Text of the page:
They were already on me as I rolled out the pistol. It happened in seconds. Two dead men lay face down in grit and sand. My feet automatically sped toward the fire. Sheila’s throat was slit open before her attacker charged me. After that, it was a blur. I remember horrifying photos at the trial. It didn’t matter Sheila was dead…it was what I did. “Such inhumanity requires the death penalty.” By then I had already been beaten twice and knifed in jail, until confined in solitaire. DARPA people visited a week later, beginning my watery journey.
What did I have to lose? Military medical volunteers wouldn’t face the gas chamber. Soon I was underground near Dulce. Researchers tested me, took blood, and held rigorous exams. In a month, I was escorted to a brightly lit room with panels of lights monitored on a far wall. Unchained and lifted into a hexagonal booth made of thick Plexiglas, I saw perforations on stainless steel flooring, while above a fan whirred. The observers adjusted instruments and then pulled a throttle bar. A turbulence of red, blue and black particles exploded upward, spinning throughout the containment. Minute shards struck, and then invaded. I collapsed into darkness from excruciating pain.
My waking was dreadful. There was no air. The doctors and nurses above me held a dripping intubation hose as I flopped helplessly, choking. “Better move him in now,” directed the doctor. “There won’t be time for an adjustment. They’ll either work or not, but open air will kill him.”
The nurses rolled me over a plastic sheet I struggled on, and into a horse-trough sized tank. It bubbled with oxygen feeds. I found instant relief, but shock, as my lungs failed. I panicked; sure of drowning…but no…I felt my throat oscillating gently. I reached up with webbed fingers to discover gills wafting fresh water over their red surfaces. That was the beginning—proof an aquanaut soldier could be developed. The beginning, only they know how long ago, as I age with my land memories in this crystal bowl, alone, but alive.
Author : Erin Ritch
When I build a world in my mind, I build it from the ground up. Brick by brick, beam by beam, I know every corner as though I constructed it with my own hands. And in a way, I have. I find solace in the details. Peace in the straight, sturdy lines. In my dreams, I escape to these structures and explore them. And now, I send myself there to escape the pain.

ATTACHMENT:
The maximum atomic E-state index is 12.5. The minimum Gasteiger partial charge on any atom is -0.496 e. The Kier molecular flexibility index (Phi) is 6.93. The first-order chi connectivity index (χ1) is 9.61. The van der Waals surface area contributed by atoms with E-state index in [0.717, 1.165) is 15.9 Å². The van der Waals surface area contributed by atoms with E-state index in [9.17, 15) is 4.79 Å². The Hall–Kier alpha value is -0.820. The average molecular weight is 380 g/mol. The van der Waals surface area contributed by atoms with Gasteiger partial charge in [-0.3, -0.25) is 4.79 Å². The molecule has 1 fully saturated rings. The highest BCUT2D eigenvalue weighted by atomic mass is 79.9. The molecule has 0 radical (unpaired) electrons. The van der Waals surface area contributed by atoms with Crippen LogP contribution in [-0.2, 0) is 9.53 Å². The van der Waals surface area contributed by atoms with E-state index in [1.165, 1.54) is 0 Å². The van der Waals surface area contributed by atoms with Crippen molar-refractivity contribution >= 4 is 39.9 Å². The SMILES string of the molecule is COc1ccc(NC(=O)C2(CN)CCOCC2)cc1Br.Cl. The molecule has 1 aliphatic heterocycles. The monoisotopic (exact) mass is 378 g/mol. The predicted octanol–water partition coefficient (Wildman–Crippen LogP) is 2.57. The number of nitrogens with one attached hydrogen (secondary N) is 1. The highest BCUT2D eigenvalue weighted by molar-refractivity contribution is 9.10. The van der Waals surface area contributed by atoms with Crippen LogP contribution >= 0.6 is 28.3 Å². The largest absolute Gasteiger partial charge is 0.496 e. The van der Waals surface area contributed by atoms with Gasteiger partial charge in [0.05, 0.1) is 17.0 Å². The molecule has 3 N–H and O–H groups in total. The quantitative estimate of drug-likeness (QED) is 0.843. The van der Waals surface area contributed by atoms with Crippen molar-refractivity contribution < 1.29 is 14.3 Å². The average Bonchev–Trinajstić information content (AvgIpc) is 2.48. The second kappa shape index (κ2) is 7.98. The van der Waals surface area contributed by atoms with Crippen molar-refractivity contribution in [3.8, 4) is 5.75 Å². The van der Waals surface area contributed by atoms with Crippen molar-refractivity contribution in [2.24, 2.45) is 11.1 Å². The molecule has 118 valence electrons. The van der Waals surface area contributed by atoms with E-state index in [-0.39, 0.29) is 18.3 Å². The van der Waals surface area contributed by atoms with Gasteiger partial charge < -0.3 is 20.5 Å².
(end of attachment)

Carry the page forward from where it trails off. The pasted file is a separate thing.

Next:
I knew better than to land in that storm, and of all places, on Harmsway. But I was low on fuel, having been led off course by a snag in my navigation system. Damn interns, budget cuts had promoted them into Certified System Analysts and now their lack of experience was probably going to cost me my life.
I only remember glimpses of consciousness during my descent. With sickening cracks my craft tumbled through the thick trees, disintegrating in flashes of light. When I awoke, I took inventory. My head, my torso, my arms, my hands, my legs – they’re all there. My craft is shattered and I am half attached to my captain’s seat, probably from an attempt to eject at some point. I free my arm and drop to the half submerged floor. It’s at this point I realize I can’t move my legs.
“Shit,” I struggle into a sitting position. My voice causes a dozen creatures to scatter, scuttling into the black rainforest. Above me, just past arm’s reach, my radio is scratching. Somehow, someway, it has found a signal through the dense treetops. I extend my right arm and reach for the radio, cursing the broken limbs that are dragging me down.
The radio sputters as if losing charge and I hold my breath, counting the seconds in between crackles of life. The battery is on its last power cell. With my extended arm I pull myself back up into my dislodged captain’s seat. My heart pumps painfully as I focus everything on the strength in my arms. My broken craft rattles along with me as I finally strap myself into the harness.
My head is spinning and I notice a trickle of blood that has been drip, drip, dripping down my face. Fuzzy darkness begins to creep in around the edges of my vision and I feel myself slipping back to that structure in my mind, enticed by the safety of its tombs. Maybe if I close my eyes for just a moment, I can find some reprieve. Suddenly a voice shouts my name over the radio and I reach up instinctively, grabbing the radio calling out my coordinates.
“Roger your relayed Mayday,” crackles back across the radio. “Hold on.”
I was sinking fast. The floor of the broken craft was now completely submerged. I shake my head and stare down at the murky waters. Small blue algae flicker through the water, glistening even in the absence of light. Blood from my head wound falls like red rain and the organisms swarm around the droplets. Movement catches my eye as the algae part. I reach for my pocket knife, still hooked to my back belt loop.
I don’t know how long it will take help to get here. I don’t know who was on the other side of that radio. Maybe one of those interns had finally figured something out. Through my broken craft, I see the light of dawn begin to break through. In my mind, the sunlight appears through cracks in the sky. I close my eyes from atop the fortress in mind, forever safe there within those straight, sturdy lines.